There’s one more “detail” to porcelain production. While watching a short documentary on Bugatti Veyron L’Or Blanc and the use of unusual porcelain interior decorations, be aware, that porcelain shrinks by 14-16% throughout the whole production. In other words, matching precisely crafted interior car parts with porcelain custom shapes must have been an adventure of its own!

Sound Extrusions: Interview – 3D Printing, Prototyping & Muffins with Mick Byrne

I have come across another obstacle in the proposed porcelain speaker design recently — how to actually attach an inductive speaker onto the interior surface of the proposed porcelain shape … Mick Byrne from The Edge came up with a great idea to use a 3D printer at The Edge to do the job. We found out that it probably won’t print the final piece for the installation (it’s quite fragile and wouldn’t hold the weight properly), but it would be great for making a prototype and help with latex mould creation for later resin casting of the part itself!

After the bold introduction to porcelain making in the last blog post, here’s another topic, yet again very much connected with object design and modelling. This technique, completely new to the creative tool box, is based on recreation of digital models through printing, using various materials.

I have caught up with Mick Byrne for a short interview on 3D printing, just to give you a quick glimpse into this new emerging creative hi-tech universe, mixing computer graphics and design into one. Thank you Mick, for also sharing with us a great document covering the sintering experiment by Markus Kayse. Powered by the sun and using sand as printing material in the Sahara desert, it looks like a great adventure!

How far away are we from printing our muffins for breakfast in the morning, Mick?

In fact the technology is already out there, it just wouldn’t make sense to do it money-wise I would say!

Being in Australia right now makes me think about printing even surfboards on demand!

Yeah, you are right, the scale of 3D printers changed quite a lot recently. There are already some building companies using it for computer controlled injection of materials  which is pretty much the same thing as a filament printing process we do use here at The Edge.

It feels somehow, that 3D printing has a bit too much hype  being this new and seductive an element is an almost fetish approach to technology, don’t you think?!

I would say it’s more about narrowing the technology divide and allowing pretty much everybody to try it out. Not just the big companies with research parks behind them. In a way it’s democratizing the creative industry right now (on-line jewellery boutique shops, etc.). It’s a bit similar to what happened in the movie production some years ago.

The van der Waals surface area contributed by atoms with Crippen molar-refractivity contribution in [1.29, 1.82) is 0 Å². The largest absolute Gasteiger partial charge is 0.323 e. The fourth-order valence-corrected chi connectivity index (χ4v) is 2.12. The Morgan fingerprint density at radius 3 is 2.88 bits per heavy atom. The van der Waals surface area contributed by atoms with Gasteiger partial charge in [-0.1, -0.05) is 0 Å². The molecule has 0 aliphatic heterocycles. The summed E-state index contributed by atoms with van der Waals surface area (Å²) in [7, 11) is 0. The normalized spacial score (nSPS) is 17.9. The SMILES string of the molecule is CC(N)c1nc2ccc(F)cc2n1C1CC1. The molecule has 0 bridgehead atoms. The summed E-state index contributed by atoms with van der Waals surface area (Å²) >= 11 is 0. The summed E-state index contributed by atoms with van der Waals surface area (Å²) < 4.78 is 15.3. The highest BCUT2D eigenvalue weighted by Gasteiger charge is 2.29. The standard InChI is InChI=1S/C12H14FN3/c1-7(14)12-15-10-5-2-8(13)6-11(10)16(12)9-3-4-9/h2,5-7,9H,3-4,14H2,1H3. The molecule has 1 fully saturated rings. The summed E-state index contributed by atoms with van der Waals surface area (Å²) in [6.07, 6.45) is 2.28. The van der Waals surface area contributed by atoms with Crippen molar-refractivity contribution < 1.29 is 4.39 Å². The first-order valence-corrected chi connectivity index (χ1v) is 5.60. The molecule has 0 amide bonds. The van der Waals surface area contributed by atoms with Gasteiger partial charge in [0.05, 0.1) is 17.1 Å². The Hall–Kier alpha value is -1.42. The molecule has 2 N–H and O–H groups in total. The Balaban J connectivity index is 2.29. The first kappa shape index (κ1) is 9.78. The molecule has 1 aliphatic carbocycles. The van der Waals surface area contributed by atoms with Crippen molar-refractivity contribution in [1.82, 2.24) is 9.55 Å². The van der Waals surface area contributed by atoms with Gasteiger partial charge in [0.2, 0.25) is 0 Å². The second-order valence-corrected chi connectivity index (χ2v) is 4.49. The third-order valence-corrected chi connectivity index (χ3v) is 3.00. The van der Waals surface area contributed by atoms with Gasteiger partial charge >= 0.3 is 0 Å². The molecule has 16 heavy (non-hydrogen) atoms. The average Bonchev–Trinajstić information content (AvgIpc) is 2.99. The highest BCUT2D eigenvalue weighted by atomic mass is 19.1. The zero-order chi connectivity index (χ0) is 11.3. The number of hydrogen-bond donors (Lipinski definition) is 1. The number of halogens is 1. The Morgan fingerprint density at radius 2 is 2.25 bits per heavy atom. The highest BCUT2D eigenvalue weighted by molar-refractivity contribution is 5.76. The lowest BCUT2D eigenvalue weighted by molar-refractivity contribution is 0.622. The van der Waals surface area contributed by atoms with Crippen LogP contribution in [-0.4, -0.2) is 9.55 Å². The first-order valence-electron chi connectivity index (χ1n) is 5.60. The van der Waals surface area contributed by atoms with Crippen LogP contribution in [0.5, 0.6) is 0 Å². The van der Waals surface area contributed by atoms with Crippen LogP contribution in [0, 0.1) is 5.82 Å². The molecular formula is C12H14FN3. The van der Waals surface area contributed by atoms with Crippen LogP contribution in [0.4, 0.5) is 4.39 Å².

This brings me to a tricky question, which has arisen quite recently  the publication of a 3D printed gun on the internet. What’s your point of view on that?

It’s not a real issue from my point of view. It was just a single use gun. It still has to be loaded with regular and controlled ammunition anyway …

Anyway, what is the most intriguing object you have come across concerning 3D printing?

It’s actually a sintering machine powered only by solar heat using mirrors and lenses. That is quite cool!

What’s the sintering process anyway? We have been talking about filament printing, which makes use of liquefied plastic cords what’s the difference then?

It’s a very different printing process: consecutively laid layers of powder on top of each other (which could be anything from plastic to titanium!) are heated in a very precise way with a laser to form the object. The beauty in that is that each layer of the actual powder adds a supportive structure to the originating element. In the end you just blow off the dust & away you go!

Is it very different to traditional production methods, such as mould casting or block subtractive manufacturing?

Sure, big time! You are able to build quite complex even interlocking structures, which are not possible to achieve with traditional industrial design approaches.

What are the current trends in 3D printing?

I know about amazing medical applications  basically you would print a shape of an organ, as an ear for example, out of cellulose. Then you “invite” the cells to grow onto it to form the actual organ, great idea!

Let’s finish off the interview with connection to my actual Sound Extrusion project! What are the workflow ideas in this case for me?!